"These ships are the largest and most technologically advanced destroyers ever built for the Royal Navy and will ensure the UK continues to have one of the most powerful and versatile maritime forces in the world.
"The Type 45 is setting the global standard for protecting national interests at sea and from the sea. During crises they will defend warships and merchant ships, as well as troops ashore.
"Yet they are equally capable of countering piracy, terrorism, drug smuggling and human trafficking, as well as evacuating civilians from war zones and providing humanitarian assistance around the globe.
"All six ships, based in Portsmouth, have been built on the Clyde. They protected thousands of jobs within the UK maritime sector and contributed to the local economy.
"The Type 45 destroyers are making a significant contribution to protecting the UK's prosperity and security.
"Having already deployed to the Middle East and the South Atlantic, the Type 45 destroyers are making a significant contribution to protecting the UK's prosperity and security.
"HMS Duncan will join sister ships Daring, Dauntless, Diamond, Dragon and Defender on operations and showcase the Clyde stamp of quality craftsmanship worldwide.
"I would like to thank everyone involved in this programme for all their efforts. They have delivered an outstanding fleet for Royal Navy and the nation."
THE STORIES BEHIND THE BADGES...
DARING: Silhouetted against a black backdrop, a hand and arm is thrust into a cresset of fire.
The scene mirrors a moment from history when legendary hero Mucius Scaevola of the Roman Republic bravely put his hand into fire to demonstrate Roman courage when taken prisoner by the Roman king Tarquin.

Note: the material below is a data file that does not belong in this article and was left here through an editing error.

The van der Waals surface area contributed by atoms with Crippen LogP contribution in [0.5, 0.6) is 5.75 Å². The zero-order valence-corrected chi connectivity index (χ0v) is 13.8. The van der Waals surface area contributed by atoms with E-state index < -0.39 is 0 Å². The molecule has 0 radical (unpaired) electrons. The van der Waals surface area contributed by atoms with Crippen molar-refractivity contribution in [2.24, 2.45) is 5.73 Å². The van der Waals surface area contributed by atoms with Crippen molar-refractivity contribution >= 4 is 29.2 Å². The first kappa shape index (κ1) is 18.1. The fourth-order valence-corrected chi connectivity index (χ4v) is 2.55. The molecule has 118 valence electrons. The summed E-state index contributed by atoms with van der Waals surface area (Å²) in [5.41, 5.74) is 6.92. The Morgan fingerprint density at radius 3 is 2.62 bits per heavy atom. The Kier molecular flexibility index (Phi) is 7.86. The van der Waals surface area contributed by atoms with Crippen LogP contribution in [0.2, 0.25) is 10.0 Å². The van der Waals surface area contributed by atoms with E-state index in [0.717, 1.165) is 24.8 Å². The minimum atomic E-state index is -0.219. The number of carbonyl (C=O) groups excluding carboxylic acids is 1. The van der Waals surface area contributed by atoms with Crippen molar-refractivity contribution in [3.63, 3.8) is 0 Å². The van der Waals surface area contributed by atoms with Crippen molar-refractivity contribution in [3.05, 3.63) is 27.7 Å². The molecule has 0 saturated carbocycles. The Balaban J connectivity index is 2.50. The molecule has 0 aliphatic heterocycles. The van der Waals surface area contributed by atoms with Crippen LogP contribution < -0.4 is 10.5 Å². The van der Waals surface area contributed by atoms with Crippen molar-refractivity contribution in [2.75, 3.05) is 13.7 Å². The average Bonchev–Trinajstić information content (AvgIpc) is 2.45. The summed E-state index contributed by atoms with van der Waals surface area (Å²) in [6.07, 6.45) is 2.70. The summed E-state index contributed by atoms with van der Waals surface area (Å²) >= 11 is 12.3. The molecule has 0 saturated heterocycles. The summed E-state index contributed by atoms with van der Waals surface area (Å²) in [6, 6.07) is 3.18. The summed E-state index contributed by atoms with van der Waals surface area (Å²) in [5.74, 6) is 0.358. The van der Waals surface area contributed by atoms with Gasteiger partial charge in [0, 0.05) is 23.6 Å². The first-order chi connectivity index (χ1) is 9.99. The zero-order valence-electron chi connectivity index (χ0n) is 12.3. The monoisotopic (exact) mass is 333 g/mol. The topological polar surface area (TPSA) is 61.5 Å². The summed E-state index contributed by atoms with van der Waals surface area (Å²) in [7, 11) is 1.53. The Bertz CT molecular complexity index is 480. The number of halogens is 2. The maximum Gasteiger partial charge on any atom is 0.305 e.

The motto, Splendide Audax, means 'splendidly daring'.
DAUNTLESS: The head of Publius Horatius wearing a helmet of gold.
The Roman officer was immortalised when, in the late 6th century BC, he and two others saved Rome from a warring Tuscan force by defending a bridge across the Tiber while his countrymen demolished it. He was the sole survivor and swam to safety and a hero's reception.
The motto Nil Desperandum means 'never despair.'
DIAMOND: A silver diamond is silhouetted against a bright red background. It's one of the most simplistic badges designed for the new fleet. The motto, Honor Clarissima Gemma, means 'honour is the brightest jewel.'
DRAGON: A gold dragon is silhouetted against a bright red backdrop. Another simplistic design alluding to the name of the warship.
The motto We Yield But To St George has no Latin equivalent.
DEFENDER: A rapier with gold hilt sits on a red background and points upward beneath a silver- edged, embossed gold buckler, or shield, to illustrate the name of the ship. The motto Defendendo Vinco means 'I conquer by defence.'
DUNCAN: The bright red background highlights a silver hunting horn and gold string and was taken from the arms of Lord Adam Duncan.
He was the admiral who led a Royal Navy fleet to victory against the Dutch during the French Revolutionary Wars. The Battle of Camperdown was fought on Octoberr 11, 1797.
The motto Secundis Dubiisque Rectus means 'upright in prosperity and peril' and was the motto used by Admiral Lord Duncan.